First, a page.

Interesting.

Condition on line 12 would not be our control dependency - neither in example 1 nor in example 2, simply because there’s nothing interesting within either branches of that if-statement. The ‘new int’ assignment would have been interesting if we solved the should-not-have-happened problem of “x should not have been overwritten”, but for now we don’t do that.

Thats my game plan exactly :slight_smile:

At the same time, condition on line 16 would still be a control dependency of our report in both examples, because this is where the actual crash happens. So we will have a note on line 05 in both cases, even if it’s completely unnecessary in the second example.

Why would it be? We’d never come across the nullptr dereference if it wasn’t for flag having its value reset on line 14.

We would indeed never have a note on line 10. This is, in fact, a dead store, this value is never used, so we wouldn’t be able to track anything back to it.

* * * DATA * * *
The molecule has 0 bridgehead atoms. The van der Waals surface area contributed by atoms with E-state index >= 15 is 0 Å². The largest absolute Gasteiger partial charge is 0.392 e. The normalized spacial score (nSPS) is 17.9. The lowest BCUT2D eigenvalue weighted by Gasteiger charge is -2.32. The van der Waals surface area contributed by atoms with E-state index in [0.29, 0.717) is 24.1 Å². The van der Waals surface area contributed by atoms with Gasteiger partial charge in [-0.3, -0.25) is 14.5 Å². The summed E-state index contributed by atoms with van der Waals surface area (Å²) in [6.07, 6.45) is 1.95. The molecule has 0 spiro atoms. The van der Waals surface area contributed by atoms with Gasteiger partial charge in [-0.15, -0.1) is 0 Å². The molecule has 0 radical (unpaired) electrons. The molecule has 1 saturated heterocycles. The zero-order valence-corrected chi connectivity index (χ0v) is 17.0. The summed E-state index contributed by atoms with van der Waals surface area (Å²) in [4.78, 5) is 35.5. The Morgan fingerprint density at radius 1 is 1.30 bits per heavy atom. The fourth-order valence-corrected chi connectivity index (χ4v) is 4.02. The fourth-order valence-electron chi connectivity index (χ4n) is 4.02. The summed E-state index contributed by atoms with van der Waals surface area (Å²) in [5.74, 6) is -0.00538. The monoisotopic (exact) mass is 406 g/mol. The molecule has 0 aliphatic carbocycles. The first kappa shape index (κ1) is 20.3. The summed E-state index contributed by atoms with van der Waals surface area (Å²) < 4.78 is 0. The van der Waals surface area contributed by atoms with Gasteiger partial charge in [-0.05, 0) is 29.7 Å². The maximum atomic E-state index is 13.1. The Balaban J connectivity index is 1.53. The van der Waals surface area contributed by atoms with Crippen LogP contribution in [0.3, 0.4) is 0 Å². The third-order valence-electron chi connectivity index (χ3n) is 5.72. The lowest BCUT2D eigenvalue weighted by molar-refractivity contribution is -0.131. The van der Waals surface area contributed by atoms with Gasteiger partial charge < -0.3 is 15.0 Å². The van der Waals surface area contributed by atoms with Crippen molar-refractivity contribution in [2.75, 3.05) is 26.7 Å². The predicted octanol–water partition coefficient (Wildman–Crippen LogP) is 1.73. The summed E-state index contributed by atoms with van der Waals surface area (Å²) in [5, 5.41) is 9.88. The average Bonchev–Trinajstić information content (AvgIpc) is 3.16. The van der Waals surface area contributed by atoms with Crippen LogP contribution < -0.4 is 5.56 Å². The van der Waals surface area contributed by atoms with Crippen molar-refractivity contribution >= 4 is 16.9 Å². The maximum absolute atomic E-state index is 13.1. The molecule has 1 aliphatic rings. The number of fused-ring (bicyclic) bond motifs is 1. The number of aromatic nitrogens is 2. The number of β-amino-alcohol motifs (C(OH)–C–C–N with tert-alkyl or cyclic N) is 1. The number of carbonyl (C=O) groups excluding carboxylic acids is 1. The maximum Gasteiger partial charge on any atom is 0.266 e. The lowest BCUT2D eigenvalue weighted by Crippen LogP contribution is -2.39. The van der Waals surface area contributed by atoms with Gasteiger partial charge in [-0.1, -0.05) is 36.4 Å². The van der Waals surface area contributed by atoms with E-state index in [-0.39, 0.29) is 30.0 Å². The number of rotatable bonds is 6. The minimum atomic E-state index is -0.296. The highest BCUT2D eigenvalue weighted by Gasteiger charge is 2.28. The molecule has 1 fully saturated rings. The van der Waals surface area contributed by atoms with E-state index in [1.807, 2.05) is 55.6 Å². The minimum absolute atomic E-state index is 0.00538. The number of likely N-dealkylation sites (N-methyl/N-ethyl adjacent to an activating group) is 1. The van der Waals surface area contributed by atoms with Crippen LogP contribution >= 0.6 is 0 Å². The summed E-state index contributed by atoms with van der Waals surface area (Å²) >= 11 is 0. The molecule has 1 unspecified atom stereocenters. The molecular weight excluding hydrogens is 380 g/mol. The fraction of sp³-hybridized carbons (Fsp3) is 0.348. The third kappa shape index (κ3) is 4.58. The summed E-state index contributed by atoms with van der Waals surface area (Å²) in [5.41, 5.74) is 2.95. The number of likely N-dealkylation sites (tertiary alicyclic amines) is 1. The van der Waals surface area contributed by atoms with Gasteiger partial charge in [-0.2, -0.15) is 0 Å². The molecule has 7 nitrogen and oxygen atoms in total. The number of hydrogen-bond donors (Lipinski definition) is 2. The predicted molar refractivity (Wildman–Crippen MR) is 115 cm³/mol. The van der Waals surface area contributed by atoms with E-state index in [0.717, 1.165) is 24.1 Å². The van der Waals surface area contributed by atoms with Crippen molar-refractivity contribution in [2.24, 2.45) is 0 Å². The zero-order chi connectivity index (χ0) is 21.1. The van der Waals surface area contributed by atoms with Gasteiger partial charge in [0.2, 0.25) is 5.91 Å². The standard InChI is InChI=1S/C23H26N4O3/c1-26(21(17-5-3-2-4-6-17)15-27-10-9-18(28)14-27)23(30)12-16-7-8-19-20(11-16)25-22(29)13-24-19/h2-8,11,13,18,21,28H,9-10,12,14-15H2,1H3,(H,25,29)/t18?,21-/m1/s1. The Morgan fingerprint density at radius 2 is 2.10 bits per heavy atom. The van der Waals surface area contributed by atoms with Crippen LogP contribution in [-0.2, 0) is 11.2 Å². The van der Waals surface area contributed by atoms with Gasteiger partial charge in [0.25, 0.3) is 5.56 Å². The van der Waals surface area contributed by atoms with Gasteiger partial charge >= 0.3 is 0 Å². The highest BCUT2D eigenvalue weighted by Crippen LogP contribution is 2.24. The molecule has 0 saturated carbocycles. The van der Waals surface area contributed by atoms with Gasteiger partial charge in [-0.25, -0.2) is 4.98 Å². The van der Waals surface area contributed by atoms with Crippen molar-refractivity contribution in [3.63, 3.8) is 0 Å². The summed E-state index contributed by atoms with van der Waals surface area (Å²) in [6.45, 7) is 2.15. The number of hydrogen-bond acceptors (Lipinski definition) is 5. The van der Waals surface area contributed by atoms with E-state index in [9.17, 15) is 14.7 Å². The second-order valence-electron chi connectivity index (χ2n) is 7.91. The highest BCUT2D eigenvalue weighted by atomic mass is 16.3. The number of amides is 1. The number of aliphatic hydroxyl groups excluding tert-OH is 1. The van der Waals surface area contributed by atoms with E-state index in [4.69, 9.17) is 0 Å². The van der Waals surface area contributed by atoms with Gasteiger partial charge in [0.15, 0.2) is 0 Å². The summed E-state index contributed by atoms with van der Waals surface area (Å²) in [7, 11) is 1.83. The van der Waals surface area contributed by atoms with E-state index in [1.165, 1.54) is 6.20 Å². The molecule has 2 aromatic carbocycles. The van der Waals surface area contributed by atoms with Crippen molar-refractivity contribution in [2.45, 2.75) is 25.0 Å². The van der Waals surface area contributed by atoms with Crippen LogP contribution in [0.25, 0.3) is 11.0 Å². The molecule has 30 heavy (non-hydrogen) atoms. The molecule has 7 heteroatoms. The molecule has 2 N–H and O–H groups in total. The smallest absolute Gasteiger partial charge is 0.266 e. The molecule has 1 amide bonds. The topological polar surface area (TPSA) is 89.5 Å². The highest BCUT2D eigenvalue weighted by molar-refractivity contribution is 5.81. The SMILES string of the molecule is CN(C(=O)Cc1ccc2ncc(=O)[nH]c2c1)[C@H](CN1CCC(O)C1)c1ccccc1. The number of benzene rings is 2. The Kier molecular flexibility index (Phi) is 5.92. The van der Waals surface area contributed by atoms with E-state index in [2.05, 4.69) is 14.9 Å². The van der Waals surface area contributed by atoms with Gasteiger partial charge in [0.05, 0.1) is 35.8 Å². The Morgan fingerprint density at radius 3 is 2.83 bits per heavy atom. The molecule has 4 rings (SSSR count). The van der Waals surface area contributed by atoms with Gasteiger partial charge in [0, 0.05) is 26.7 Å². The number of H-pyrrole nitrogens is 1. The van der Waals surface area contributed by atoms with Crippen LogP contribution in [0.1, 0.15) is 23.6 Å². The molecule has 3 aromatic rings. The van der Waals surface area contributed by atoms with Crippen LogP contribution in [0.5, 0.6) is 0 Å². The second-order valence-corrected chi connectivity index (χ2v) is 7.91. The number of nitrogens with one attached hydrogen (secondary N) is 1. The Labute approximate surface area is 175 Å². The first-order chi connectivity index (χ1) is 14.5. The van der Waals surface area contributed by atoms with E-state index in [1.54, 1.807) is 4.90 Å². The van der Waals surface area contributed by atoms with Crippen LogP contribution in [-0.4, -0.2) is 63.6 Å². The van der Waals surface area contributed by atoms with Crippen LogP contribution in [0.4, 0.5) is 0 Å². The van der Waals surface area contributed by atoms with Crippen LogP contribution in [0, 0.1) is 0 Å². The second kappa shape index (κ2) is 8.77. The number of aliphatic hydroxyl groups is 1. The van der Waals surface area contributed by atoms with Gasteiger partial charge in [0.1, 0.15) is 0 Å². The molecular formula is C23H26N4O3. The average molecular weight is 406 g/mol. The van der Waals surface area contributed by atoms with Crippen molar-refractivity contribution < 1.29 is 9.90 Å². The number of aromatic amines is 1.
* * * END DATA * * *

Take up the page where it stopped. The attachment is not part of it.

I messed up the numbering, I did in fact mean 11 when I wrote 10 :slight_smile:

This note is unnecessary because it’s not that surprising that the flag can be true in this case. It simply follows from the presence of the check: if the flag is always false, then this if-statement is dead code, which is a bug on its own. In example 1 the real thing that’s worth conveying is that the value of the flag changes between line 12 and line 16 (and also between line 10 and line 12). But i don’t see an immediate way to formalize this kind of reasoning.

Interesting.

Condition on line 12 would not be our control dependency - neither in example 1 nor in example 2, simply because there’s nothing interesting within either branches of that if-statement. The ‘new int’ assignment would have been interesting if we solved the should-not-have-happened problem of “x should not have been overwritten”, but for now we don’t do that.

Thats my game plan exactly :slight_smile: